NBC’s last season of Al Michaels, Cris Collinsworth and Michele Tafoya? If so, it started brilliantly


Hot Air: Back in Dallas again, Michaels, Collinsworth field tough questionsThe 2021 NFL season kicked off with a thriller, the Tampa Bay Buccaneers defeated the Dallas Cowboys 31-29. NBC broadcast the game, using its top team, Al Michaels, Cris Collinsworth, and Michele Tafoya. The trio all showed why they make up the premier broadcast team in the NFL.

Here are my notes and observations watching the game:

1.It was good to see player-narrated introductions back on the screen. It adds a little personal touch. What do the players sound like and what will they say? It enables viewers to feel a bit closer to the personalities hidden under the helmets.

2. Al Michaels infused witty remarks into the telecast, including one that profiles the career trajectory of the Buccaneers’ Antonio Brown. The NFL primetime TV vet said that the checkered Brown was a member of the then-Oakland Raiders for “about 20 minutes,” a play on words that hit the spot.

3.Dallas wide receiver CeeDee Lamb made a toe-tap catch in the first quarter which triggered Cris Collinsworth to recall one of Michaels’ bigger calls, when the Steelers beat the Cardinals 27-23 in the 2009 Super Bowl. Pittsburgh wide receiver Santonio Holmes caught the go-ahead touchdown from quarterback Ben Roethlisberger in that game. Both Michaels and Collinsworth know the game well and it was evident throughout the night.

4.After Dallas defensive end Dorance Armstrong Jr. almost forced Tom Brady to fumble, there was a nod to the history books. Michaels and Collinsworth aptly tucked in a reference to the (in)famous Tuck Rule play, (depending on whom you were rooting for in that game, Oakland-New England, 2001). It helped propel Brady’s Patriots to the first of their six championships during the QB’s time in Foxborough. The announcers concluded that Brady only fumbles “when it’s a good thing.”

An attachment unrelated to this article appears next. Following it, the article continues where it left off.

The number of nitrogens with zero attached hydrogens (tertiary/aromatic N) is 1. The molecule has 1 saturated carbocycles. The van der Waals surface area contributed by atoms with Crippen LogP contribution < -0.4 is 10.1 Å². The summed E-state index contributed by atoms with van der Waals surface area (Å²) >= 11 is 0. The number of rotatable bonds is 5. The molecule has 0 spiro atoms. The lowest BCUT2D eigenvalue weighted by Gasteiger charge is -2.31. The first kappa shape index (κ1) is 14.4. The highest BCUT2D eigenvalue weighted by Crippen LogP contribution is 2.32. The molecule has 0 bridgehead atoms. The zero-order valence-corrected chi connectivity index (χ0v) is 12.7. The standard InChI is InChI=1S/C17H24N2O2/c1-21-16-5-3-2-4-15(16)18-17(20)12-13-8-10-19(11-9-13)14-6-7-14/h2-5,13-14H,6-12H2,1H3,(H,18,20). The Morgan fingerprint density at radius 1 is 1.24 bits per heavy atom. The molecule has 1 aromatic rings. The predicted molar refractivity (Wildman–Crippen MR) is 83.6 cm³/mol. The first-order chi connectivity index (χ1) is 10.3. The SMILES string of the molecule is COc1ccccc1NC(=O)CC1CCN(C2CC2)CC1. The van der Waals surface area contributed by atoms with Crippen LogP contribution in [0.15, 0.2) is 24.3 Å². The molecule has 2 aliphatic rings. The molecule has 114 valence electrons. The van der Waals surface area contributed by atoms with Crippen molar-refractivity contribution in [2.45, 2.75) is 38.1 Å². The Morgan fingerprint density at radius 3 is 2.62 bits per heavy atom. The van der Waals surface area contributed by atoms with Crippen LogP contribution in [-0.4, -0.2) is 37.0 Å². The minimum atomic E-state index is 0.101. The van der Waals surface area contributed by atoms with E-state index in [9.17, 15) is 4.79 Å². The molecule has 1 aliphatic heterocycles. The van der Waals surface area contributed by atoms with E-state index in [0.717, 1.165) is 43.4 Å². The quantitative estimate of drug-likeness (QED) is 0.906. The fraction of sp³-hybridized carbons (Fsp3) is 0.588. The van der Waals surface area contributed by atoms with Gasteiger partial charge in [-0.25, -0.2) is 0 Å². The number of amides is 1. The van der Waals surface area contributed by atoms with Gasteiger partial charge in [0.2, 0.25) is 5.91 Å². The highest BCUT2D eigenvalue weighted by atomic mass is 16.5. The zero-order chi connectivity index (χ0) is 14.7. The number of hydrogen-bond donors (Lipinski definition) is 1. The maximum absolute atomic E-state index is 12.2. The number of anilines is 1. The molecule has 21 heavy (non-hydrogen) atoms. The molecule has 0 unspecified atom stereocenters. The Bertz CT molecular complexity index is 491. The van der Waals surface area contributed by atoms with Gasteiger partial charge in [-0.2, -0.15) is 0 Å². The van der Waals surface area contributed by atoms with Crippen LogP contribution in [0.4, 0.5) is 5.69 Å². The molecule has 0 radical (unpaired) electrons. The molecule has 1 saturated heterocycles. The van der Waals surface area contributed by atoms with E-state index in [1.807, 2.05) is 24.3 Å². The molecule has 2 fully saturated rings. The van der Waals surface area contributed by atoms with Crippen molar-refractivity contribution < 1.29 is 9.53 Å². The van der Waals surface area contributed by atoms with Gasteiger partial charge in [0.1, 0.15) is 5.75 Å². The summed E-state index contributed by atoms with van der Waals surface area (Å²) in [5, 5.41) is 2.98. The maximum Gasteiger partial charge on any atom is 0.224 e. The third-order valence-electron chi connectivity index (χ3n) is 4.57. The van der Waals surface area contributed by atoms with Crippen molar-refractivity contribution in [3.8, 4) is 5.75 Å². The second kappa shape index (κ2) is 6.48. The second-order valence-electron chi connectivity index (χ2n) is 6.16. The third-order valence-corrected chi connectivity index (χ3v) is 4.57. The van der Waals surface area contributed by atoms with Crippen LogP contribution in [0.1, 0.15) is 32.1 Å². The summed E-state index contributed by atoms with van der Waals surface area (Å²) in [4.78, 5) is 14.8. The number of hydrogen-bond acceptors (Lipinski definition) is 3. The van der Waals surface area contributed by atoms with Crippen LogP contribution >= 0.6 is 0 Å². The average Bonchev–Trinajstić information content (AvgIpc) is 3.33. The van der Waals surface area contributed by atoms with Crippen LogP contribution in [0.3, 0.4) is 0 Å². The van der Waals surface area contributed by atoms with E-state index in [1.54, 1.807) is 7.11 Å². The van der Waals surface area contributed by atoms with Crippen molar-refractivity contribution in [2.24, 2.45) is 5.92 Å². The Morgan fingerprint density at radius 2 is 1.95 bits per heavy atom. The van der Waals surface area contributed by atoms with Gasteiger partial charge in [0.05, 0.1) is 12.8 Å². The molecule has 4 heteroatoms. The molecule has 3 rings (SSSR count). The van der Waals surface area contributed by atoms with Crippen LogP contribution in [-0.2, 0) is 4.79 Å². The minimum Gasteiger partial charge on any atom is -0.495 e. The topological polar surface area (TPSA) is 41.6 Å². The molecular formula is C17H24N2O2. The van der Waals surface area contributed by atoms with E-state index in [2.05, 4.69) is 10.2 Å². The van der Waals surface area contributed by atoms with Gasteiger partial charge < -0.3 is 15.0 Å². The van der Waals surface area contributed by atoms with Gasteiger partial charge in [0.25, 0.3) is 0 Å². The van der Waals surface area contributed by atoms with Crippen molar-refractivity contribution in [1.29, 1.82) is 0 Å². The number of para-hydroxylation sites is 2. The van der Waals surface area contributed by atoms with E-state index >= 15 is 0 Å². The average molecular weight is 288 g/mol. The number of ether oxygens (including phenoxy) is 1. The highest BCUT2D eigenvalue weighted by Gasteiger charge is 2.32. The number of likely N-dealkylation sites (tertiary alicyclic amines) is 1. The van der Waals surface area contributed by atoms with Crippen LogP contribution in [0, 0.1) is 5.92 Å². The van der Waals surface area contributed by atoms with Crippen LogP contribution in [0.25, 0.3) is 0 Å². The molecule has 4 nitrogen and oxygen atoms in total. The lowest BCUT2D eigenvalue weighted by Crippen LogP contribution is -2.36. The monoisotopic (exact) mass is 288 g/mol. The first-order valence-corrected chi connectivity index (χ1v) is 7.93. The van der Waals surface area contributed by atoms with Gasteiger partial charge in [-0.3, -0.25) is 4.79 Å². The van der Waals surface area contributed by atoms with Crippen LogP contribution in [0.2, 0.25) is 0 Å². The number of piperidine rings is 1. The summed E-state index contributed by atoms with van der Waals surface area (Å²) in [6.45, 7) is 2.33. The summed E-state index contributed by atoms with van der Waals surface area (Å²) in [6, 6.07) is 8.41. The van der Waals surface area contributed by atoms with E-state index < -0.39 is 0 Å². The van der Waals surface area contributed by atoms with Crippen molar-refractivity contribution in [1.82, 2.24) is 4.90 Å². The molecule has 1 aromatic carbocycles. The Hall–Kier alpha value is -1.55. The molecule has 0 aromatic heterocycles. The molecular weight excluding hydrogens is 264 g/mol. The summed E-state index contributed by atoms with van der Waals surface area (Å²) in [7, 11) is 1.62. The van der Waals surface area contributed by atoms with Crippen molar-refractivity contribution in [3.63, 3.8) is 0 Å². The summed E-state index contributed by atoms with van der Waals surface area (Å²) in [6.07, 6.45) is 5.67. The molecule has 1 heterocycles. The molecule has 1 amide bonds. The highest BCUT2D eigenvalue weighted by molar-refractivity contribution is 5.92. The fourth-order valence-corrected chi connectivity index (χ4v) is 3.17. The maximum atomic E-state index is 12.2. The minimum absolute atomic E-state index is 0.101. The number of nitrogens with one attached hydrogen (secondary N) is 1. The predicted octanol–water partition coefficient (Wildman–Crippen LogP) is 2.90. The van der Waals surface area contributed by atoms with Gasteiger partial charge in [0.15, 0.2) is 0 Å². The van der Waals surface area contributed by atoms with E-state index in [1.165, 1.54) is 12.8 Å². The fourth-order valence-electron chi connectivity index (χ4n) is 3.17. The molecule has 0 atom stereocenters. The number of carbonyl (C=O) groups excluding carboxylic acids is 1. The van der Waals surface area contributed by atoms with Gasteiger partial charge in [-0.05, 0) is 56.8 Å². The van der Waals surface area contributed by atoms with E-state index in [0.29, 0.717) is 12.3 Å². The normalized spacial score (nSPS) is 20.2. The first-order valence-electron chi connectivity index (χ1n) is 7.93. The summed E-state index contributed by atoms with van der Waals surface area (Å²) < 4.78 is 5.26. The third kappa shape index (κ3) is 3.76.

5. Michaels and Collinsworth shared an anecdote. Apparently the Cowboys’ Micah Parsons can do a pretty good Jerry Jones impersonation, “Micah, you’re going to be a Dallas Cowboy,” Parsons said Jones told him, underscoring Jerry’s twang for emphasis.

Michele Tafoya6.Sideline reporter Michele Tafoya also showed why she is one of the best in the game, adding insight on Cowboys kicker Greg Zuerlein after he missed two kicks (one field goal, one extra point) in the second quarter. She talked about how Zuerlein did not sound too confident going into the game, after his offseason back surgery. Zuerlein did not kick in the preseason for Dallas.

7.At halftime, studio analyst Tony Dungy talked about how he had been at a Buccaneers practice during training camp. In conversations he had with head coach Bruce Arians, he said Arians complained a lot to him about Tampa Bay’s “lack of focus” some days in practice. The Buccaneers were up 21-16 at halftime. Perhaps, some people on the outside were expecting a better performance from Tampa Bay’s defense after holding a Patrick Mahomes’ led Kansas City offense to nine points in last February’s Super Bowl.

8.During the second half, NBC alertly showed a clip of Al Michaels and John Madden talking about Brady just after he won his first Super Bowl. Michaels brought up the question of whether Brady was “for real” or if he was just a one-year wonder. Madden confidently responded that Brady was in fact “for real.” Brady has added six more championships to his resume since then, so it is fair to say Madden was absolutely on point. It was awesome to see footage from back then and how announcers were talking about a young Tom Brady. Credit is due longtime NFL producer, Fred Gaudelli who’s been with NBC since it got the Sunday Night rights in 2006. The men and women in the truck or behind the scenes are often forgotten.